Outside of Boulder, up a single lane dirt road, and past a quiet pond, you’ll find this special place tucked away: Balarat. Balarat is Denver Public Schools’ outdoor education center that runs year round.
“As a high schooler, you can volunteer to go and work up here and help teach fifth graders all about like the cool place that is Colorado,” said Denver Online High School junior Max Allen.
“We have several teachers that work in our program that are assigned to the Balarat Outdoor Education Program full time. So we work with fifth graders that come here with their classes, week in and week out, and also work with the high school leaders that are assigned with each group,” said Erik Hurst, a teacher at Balarat for the past twenty-four years.
Allen is one of the leaders at Balarat, about to get started in leading the first one-mile wildlife exploration hike of the day. “We’re going to be learning about some of the grasses that are native to this area, what type of trees grow here, what type of like bushes or plants grow here, and what animals eat those plants, and what the eco system sort of looks like,” Allen expressed.
Allen is joined by fellow Denver Online High School students, like Thomas Schnebly who is leading another group of students ahead of Allen.
“We have contact people at each, at several, of the local high schools, and they recruit young people from 10th grade, 11th grade, and 12th grade. So they come up for a training period at the beginning of the semester, an overnight training period with other high school students from around the district, and then they are assigned to come back to work with particular elementary schools for six more days in the semester,” Hurst noted.
The high school leaders even get course credit too, Allen expressing, “We get five credits for every single semester we are working here.”
Typically, students come up for three days and two nights, participating in multiple hikes across the countryside and a plethora of activities. While some activities require boldness, like the high ropes challenge or the zip line students can fly down, others are simply focused on hands-on education.
From candle making to learning about animal traps, Allen said the fifth graders would be “learning about like pioneering with regards to like the people that moved out to middle of the Midwest to like sort of start their own plot of land and what it sort of meant to live in a one room lodge.”
They even get to try building their own tipi, Allen noting, “We’re going to be talking about the Native Americans that lived on this land sort of before it had been handed down so many times before DPS got ahold of it.”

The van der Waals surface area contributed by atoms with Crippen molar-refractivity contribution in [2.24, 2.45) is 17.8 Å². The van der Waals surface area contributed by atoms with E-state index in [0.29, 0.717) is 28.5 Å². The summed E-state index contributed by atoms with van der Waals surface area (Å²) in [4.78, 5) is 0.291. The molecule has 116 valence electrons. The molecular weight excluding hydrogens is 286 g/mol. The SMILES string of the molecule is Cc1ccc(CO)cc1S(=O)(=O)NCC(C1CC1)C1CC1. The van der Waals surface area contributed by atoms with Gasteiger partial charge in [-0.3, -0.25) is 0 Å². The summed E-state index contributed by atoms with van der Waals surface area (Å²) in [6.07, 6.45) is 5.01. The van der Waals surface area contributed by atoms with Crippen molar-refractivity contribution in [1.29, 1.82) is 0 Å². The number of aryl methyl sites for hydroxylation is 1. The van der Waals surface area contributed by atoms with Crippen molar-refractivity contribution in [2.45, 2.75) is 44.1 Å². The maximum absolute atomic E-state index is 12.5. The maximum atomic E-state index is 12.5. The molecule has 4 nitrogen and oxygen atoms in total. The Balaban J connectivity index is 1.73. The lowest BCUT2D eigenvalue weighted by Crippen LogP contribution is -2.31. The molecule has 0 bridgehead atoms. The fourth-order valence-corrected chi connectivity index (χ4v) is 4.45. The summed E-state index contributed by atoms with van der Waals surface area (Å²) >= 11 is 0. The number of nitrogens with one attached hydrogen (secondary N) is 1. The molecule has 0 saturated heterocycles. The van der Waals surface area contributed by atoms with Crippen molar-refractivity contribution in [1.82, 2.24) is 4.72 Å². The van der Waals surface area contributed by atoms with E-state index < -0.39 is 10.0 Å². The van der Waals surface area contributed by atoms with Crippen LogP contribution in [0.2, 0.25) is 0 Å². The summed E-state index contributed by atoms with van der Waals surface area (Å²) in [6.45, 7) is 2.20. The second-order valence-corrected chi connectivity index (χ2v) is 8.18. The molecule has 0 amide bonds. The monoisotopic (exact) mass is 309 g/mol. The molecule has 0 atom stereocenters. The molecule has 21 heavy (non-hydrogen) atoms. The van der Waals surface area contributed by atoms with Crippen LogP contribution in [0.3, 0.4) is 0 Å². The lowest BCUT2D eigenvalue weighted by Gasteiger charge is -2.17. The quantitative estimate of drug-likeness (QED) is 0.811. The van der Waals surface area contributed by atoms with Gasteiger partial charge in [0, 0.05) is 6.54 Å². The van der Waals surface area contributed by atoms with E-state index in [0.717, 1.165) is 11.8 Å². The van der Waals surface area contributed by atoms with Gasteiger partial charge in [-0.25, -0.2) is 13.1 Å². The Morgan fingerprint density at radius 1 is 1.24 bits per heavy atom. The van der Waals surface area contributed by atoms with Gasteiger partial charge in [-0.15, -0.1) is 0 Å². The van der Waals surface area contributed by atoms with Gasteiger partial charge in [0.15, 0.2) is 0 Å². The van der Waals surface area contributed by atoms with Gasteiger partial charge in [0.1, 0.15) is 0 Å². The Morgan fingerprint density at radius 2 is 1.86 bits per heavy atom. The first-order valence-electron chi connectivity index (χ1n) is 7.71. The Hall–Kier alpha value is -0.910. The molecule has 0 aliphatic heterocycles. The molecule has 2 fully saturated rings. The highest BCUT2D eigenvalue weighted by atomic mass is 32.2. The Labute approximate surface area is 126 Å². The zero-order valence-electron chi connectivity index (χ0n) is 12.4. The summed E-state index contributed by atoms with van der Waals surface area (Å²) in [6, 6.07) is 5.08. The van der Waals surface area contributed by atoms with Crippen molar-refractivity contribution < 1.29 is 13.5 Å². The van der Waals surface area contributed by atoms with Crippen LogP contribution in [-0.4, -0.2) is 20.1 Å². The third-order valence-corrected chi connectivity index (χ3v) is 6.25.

“So the high school leaders really are integral to our program. We couldn’t do the program without them. They make it fun for the 5th graders, they allow us to break into smaller activity groups, and they actually lead and teach different activities while they’re up here,” Hurst said.
The Wi-Fi in the Balarat lodge and the flexibility to complete coursework ahead of time makes it possible for Denver Online students to take advantage of this great opportunity. Allen said, “Thanks to Denver Online, I can make sure that I have all my work done for this week so I’m not really super stressed while I’m up here to come down or have to do a whole bunch of work. I’m ahead, so while I’m up here, I can sort of just like do my job and teach these kids and not be super focused on school work, which is nice because in a traditional high school, you’d have to make up the three days you’re gone. But for me, that’s not as worrisome as it is in a traditional high school.”
And so they are able to go, into the depths of the woods and up onto the tip tops of mountains, with time to reflect. Allen expressed why he most enjoys working in the Balarat program, saying, “I feel like one of my favorite parts about like working in the outdoors in general is probably just like the pay off because usually you are hiking for a full day and there’s like something that you’re working towards, and it’s like a goal that is set for you. And so like in a way, that’s sort of like life. You have to keep setting your goals and keep raising your standards so you like go to places that you’d like to someplace be.”